Glycine max (soybean) is an economically important plant species that registers a relatively low yield/seed weight compared to other food and oil seed crops due to higher rates of flower and pod abortion. Alleviation of this abortion rate can be achieved by altering the sink strength of the reproductive organs of soybeans. Cytokinin (CK) plays a fundamental role in promoting growth of sink organ (flowers and seeds) by increasing the assimilate demand. Cytokinin oxidase/dehydrogenase (CKX) is an enzyme that catalyses the irreversible breakdown of active CKs and hence reduce the cytokinin content. The current thesis uncovers the members of CKX gene family in soybeans and the natural variations among CKX genes within soybean varieties with different yield characteristics. The identification of null variants of OsCKX2 that resulted in large yield increases by Ashikari et al. (2005) provided a rationale for current thesis. The soybean CKX genes along with the ones from Arabidopsis, Rice and Maize were used to construct a phylogenetic tree. Using comparative phylogeny, protein properties and bioinformatic programs, the potential effect of the identified natural variations on soybean yield was predicted. Five genes among the seventeen soybean CKXs identified, showed polymorphisms. One of the natural variations, A159G, in the gene GmCKX16 occurred close to the active site of the protein and was predicted to affect the activity of enzyme leading to higher accumulation of CKs and hence increased seed weight. Use of such natural variations in marker assisted breeding could lead to the development of higher yielding soybean varieties. Author Keywords: CKX, Cytokinins, Seed weight, Seed Yield, SNPs, Soybeans
Cultivating Change
The global food system has been criticized for being environmentally, economically and socially unsustainable. As part of a local food movement, farmers’ markets (FM) are undergoing a revival in response to the escalating food system globalization of the past century. Despite the prevalence of FMs as formalized organizations, there remains a significant range in their operational strategies. Through 41 questionnaires and 17 interviews with market administrators across Ontario, in collaboration with the Haliburton County Farmers’ Market Association, I explored these strategies and analyzed the influence of community characteristics on FM operations. Factors that appear to have a significant impact on FM governance and management are market size and age, willingness to adapt to change, and relationships with external organizations. My findings suggest that democratic vendor engagement and documentation of procedural systems can help optimize market administration. In terms of vendor relationships, primary concerns include regulation of resellers, diplomatic vendor pool design, and creation of a collaborative atmosphere. As well, I conclude that customers are best viewed as socially invested stakeholders with a strong interest in learning about local food production. Author Keywords: farmers’ markets, global food system, local food systems, Ontario farmers’ markets, sustainability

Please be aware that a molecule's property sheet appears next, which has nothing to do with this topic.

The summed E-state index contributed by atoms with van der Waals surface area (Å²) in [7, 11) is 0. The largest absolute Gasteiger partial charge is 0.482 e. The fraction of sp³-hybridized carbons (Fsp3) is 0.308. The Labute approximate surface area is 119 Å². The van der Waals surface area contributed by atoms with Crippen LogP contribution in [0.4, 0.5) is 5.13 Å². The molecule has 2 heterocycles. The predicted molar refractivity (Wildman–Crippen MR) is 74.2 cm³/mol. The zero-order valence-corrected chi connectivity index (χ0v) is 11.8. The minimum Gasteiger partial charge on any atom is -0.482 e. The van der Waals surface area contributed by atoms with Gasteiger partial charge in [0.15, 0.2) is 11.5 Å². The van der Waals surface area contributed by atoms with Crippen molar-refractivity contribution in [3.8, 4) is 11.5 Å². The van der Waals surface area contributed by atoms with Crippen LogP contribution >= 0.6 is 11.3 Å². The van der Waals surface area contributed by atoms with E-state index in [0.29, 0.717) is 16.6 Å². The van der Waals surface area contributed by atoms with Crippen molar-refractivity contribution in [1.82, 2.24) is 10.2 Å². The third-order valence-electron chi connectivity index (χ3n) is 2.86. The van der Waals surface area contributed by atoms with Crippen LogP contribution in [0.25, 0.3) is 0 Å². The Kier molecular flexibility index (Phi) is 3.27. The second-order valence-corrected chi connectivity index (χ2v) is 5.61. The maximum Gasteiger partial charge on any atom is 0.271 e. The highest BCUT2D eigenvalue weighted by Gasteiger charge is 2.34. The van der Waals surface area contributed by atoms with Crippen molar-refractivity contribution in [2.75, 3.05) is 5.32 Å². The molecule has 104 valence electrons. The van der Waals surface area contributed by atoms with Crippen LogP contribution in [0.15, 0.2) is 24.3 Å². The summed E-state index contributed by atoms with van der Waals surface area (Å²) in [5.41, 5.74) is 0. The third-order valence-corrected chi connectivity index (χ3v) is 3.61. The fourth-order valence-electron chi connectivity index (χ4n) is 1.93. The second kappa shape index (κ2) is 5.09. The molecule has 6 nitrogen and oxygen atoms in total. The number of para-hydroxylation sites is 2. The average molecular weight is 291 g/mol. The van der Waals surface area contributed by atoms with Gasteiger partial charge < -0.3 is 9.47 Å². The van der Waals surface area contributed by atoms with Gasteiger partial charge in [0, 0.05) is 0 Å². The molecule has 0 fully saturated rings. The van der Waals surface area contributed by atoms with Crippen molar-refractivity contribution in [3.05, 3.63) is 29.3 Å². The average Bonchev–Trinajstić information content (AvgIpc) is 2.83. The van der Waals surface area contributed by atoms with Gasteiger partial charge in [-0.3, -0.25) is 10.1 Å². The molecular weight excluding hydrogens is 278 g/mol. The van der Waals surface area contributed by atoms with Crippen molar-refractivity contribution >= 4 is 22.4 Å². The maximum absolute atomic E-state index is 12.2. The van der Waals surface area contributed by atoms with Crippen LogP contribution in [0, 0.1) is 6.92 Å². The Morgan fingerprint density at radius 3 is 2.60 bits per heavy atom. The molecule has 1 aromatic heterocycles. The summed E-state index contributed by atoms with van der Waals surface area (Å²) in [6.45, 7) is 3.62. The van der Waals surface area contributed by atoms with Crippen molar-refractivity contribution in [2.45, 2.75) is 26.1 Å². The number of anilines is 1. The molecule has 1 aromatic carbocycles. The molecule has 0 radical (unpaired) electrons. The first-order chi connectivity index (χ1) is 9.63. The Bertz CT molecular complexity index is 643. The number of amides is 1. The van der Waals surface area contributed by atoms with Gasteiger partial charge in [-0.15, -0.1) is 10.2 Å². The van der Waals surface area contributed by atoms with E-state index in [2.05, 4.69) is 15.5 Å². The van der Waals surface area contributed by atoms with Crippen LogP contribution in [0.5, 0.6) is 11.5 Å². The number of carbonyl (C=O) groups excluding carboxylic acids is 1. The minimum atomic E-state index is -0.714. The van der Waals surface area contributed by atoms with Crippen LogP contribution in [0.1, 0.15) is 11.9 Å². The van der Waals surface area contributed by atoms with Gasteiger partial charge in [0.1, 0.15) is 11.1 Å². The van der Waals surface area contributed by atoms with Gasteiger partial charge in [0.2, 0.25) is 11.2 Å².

Critical Topographies of two films
The following thesis is a work in Critical Topography that choses as its site of study two documentary films. The films being studied are El Sol del Membrillo by Victor Erice and Rivers and Tides by Thomas Riedelsheimer. My approach to critical topography in the thesis is twofold: first, I have traced the topical motifs that have appeared to me as I looked at the two films; second, I have translated the films into writing –with the purpose of creating a sourcebook for my analysis- thus bounding the visual content of the films into the delineated space of the written word. I have sought in my analysis to make visible the numerous conceptual, aesthetic, and philosophical notions that are repeated in each film. These notions include materiality, formal operations, temporality, memory, and failure. All of which are ideas that find expression - despite their significant differences - in both documentary films. Author Keywords: Art, Critical Topography, Film Studies, Land Art, Painting, Time